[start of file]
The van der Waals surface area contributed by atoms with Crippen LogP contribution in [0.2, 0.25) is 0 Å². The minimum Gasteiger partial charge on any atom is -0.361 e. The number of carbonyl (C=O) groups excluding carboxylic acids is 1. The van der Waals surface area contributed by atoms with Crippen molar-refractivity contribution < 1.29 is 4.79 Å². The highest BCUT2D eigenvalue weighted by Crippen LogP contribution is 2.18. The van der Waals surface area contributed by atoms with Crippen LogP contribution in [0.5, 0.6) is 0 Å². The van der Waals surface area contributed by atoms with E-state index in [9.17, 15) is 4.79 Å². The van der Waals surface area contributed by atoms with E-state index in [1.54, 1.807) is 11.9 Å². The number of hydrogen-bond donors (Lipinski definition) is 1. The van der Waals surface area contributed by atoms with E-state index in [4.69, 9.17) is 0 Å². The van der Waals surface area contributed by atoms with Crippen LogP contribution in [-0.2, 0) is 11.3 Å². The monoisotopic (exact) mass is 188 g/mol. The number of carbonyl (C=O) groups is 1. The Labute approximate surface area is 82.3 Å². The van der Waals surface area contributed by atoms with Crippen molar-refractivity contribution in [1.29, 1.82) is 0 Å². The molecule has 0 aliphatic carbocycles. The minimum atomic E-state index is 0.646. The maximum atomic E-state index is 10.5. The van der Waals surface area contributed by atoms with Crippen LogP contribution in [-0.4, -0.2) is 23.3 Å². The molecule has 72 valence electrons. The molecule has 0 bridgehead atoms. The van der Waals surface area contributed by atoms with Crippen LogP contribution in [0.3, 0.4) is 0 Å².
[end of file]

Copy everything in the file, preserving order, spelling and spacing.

The van der Waals surface area contributed by atoms with Crippen LogP contribution in [0.2, 0.25) is 0 Å². The minimum Gasteiger partial charge on any atom is -0.361 e. The number of carbonyl (C=O) groups excluding carboxylic acids is 1. The van der Waals surface area contributed by atoms with Crippen molar-refractivity contribution < 1.29 is 4.79 Å². The highest BCUT2D eigenvalue weighted by Crippen LogP contribution is 2.18. The van der Waals surface area contributed by atoms with Crippen LogP contribution in [0.5, 0.6) is 0 Å². The van der Waals surface area contributed by atoms with E-state index in [9.17, 15) is 4.79 Å². The van der Waals surface area contributed by atoms with E-state index in [1.54, 1.807) is 11.9 Å². The number of hydrogen-bond donors (Lipinski definition) is 1. The van der Waals surface area contributed by atoms with E-state index in [4.69, 9.17) is 0 Å². The van der Waals surface area contributed by atoms with Crippen LogP contribution in [-0.2, 0) is 11.3 Å². The monoisotopic (exact) mass is 188 g/mol. The number of carbonyl (C=O) groups is 1. The Labute approximate surface area is 82.3 Å². The van der Waals surface area contributed by atoms with Crippen molar-refractivity contribution in [1.29, 1.82) is 0 Å². The molecule has 0 aliphatic carbocycles. The minimum atomic E-state index is 0.646. The maximum atomic E-state index is 10.5. The van der Waals surface area contributed by atoms with Crippen LogP contribution in [-0.4, -0.2) is 23.3 Å². The molecule has 72 valence electrons. The molecule has 0 bridgehead atoms. The van der Waals surface area contributed by atoms with Crippen LogP contribution in [0.3, 0.4) is 0 Å².